Flying with kids can be tricky. Some airlines make it easier, some don’t. Here are some of our favorite family-friendly airlines to help you on your next adventure:
We LUV Southwest Airlines
Southwest is my personal favorite, but if you haven’t flown them before it takes a little getting used to their unique ways. Southwest only flies 737s so if there’s a mechanical problem, they just use a different plane. It makes them more reliable than other airlines, I've found, especially to smaller airports. They don’t charge a fee to change your ticket, and you can check two bags for free. Best of all, they just have a laid-back attitude and seem to love kids. I’ve had flight attendants come and just take my babies for a walk to give me a break.
If you haven’t flown them, here’s what you need to know:
- They aren’t on KAYAK // Southwest isn’t listed on the flight aggregators like Expedia, Kayak, or google.com/flights. Go to Southwest.com and check the route map; they fly to a lot of small airports that are alternatives to your typical hubs.
- Pro-Tip: Southwest usually announces when their future schedule will open up. Put that date in your calendar and book early to get the best fares. For example, if you know you are planning Spring Break in Puerto Rico, be aware of when they start booking for that time.
- Check-In and Open Seating // Other airlines charge you to pick your seat… on Southwest, there’s no fee because no one picks a seat. Southwest has “open seating.” When you check-in, you are assigned a boarding group (A, B, or C) and number (1-60). A1 is the best, but if you get a C you’ll understand why they say “C means Center Seats.” The good news for families is that there is family boarding after the A group if you are traveling with kiddos under six. This gives you the chance to get seats together.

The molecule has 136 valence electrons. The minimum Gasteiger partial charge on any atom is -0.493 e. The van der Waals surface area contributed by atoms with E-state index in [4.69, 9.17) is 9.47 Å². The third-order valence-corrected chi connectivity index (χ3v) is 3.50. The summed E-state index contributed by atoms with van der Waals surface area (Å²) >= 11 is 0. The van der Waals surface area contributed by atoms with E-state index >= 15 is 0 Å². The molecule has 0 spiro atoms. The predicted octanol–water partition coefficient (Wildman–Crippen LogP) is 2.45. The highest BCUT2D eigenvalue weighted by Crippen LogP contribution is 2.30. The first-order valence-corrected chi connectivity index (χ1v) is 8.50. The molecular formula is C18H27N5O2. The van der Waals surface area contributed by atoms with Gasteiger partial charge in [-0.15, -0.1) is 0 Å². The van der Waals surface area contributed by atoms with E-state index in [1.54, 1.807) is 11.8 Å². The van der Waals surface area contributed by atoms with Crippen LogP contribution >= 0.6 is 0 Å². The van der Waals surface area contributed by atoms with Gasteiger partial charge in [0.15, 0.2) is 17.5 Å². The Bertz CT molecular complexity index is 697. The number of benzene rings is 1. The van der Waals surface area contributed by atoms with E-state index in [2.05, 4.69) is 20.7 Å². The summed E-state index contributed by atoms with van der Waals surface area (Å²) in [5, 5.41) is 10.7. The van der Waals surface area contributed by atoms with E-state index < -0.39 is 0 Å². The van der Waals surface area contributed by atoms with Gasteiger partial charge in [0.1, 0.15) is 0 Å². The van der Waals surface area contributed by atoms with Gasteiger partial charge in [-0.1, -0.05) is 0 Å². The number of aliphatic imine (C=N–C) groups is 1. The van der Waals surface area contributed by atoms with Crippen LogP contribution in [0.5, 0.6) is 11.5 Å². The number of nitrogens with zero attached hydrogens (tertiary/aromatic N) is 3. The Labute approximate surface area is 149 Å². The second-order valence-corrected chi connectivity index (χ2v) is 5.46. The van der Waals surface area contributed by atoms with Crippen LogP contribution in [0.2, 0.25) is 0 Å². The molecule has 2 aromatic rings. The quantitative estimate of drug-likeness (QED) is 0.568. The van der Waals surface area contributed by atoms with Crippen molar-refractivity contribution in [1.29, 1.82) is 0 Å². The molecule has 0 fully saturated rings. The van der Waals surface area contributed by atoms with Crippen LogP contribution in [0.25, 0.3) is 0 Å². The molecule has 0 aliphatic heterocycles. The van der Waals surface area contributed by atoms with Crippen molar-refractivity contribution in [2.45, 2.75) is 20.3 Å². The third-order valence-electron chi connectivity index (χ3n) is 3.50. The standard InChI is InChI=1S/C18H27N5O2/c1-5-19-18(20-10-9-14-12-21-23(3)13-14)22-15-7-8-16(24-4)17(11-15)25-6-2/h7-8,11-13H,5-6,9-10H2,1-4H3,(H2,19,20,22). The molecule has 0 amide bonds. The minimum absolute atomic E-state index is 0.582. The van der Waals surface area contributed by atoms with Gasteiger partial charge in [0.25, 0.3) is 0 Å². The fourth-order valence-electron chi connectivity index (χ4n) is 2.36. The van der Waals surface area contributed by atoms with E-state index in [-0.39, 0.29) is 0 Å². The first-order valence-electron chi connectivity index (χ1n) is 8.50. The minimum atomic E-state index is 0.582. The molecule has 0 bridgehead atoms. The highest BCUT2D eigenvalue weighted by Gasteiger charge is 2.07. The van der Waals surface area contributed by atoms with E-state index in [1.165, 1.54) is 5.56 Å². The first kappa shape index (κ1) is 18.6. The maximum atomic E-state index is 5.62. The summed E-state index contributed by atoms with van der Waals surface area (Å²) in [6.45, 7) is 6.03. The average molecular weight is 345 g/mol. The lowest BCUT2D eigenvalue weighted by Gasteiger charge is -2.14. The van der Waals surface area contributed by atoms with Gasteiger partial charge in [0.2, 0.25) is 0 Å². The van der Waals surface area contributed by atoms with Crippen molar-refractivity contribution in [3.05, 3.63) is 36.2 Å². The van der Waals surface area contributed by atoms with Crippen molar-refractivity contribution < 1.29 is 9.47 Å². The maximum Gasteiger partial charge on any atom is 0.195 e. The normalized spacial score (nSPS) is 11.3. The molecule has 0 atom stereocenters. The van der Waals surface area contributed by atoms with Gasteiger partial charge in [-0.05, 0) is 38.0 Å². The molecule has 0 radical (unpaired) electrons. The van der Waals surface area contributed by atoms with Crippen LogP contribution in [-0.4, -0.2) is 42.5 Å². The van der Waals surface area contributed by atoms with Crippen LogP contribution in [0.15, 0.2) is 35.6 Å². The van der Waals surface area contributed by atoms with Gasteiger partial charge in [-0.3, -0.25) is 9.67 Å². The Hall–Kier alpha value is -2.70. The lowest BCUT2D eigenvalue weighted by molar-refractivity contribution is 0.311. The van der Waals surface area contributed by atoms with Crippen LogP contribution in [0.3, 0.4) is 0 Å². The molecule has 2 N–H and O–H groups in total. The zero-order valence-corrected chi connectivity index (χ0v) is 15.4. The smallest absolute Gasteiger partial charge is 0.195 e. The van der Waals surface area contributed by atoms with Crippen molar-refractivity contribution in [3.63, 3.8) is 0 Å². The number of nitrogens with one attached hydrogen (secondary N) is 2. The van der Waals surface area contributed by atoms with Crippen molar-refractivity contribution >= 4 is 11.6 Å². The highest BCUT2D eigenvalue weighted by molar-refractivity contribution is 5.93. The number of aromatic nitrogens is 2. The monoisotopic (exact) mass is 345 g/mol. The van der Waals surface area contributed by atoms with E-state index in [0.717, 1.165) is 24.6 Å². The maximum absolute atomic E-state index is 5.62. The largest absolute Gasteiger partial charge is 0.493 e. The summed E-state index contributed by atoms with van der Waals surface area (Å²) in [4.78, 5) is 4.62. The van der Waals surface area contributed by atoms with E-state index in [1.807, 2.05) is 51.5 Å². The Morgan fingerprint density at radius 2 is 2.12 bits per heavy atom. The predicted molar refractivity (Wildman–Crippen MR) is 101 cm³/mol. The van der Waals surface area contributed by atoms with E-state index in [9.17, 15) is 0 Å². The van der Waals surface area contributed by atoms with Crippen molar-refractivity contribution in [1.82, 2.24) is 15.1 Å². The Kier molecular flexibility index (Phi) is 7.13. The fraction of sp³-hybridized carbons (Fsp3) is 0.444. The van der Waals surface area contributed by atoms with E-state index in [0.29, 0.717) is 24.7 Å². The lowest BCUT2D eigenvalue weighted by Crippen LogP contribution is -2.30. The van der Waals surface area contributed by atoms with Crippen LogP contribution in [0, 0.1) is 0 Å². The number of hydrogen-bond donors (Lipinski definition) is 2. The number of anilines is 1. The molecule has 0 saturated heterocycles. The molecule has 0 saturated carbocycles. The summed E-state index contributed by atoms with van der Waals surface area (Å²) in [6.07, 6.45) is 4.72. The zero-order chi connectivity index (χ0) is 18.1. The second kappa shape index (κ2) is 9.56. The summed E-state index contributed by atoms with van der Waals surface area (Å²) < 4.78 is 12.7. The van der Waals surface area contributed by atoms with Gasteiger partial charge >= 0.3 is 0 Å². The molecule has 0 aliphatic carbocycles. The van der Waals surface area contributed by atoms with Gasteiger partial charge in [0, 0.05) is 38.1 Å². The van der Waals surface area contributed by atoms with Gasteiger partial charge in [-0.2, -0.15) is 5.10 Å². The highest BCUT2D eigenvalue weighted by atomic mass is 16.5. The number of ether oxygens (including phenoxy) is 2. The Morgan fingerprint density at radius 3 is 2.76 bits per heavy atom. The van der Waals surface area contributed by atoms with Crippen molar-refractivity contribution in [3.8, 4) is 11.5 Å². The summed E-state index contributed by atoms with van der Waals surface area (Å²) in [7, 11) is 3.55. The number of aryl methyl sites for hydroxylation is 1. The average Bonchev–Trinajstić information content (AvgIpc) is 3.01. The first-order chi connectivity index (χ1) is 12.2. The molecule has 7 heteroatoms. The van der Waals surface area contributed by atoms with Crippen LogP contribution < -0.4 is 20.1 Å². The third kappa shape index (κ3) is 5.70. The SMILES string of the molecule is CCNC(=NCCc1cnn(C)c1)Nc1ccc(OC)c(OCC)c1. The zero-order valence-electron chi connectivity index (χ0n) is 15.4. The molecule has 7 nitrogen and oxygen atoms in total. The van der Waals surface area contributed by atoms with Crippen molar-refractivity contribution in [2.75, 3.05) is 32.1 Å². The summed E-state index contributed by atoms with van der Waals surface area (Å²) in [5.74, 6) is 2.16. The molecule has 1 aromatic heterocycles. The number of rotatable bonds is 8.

- Pro-tip: Even with family boarding, check in 24 hours ahead of your flight for a chance at an even better seat. And if your flight has a lot of “through passengers” who are staying on the plane from an earlier leg, you may not find seating together even with family boarding; if that happens talk to a flight attendant right away as they can make an announcement to ask people to move around. It’s a lot easier if the flight isn’t almost ready to take off.
- In-Flight is Different // Southwest doesn’t have food for purchase, so bring your own meals and snacks. To keep planes lighter, they don’t have seatback screens. Use your own device for Southwest’s live-streaming service.
Pro-tip: We always pack kid-friendly headphones with volume control, and we use our Netflix app to download shows onto our phones or an iPad before the flight. Yes, Southwest has WiFi… but it doesn’t always work.
JetBlue Rules (and Pools)
JetBlue is another family-friendly airline, with reasonable fees, great (unlimited) in-flight snacks and entertainment, and a helpful attitude. They also let family pool their points.
Another Reason to Go Abroad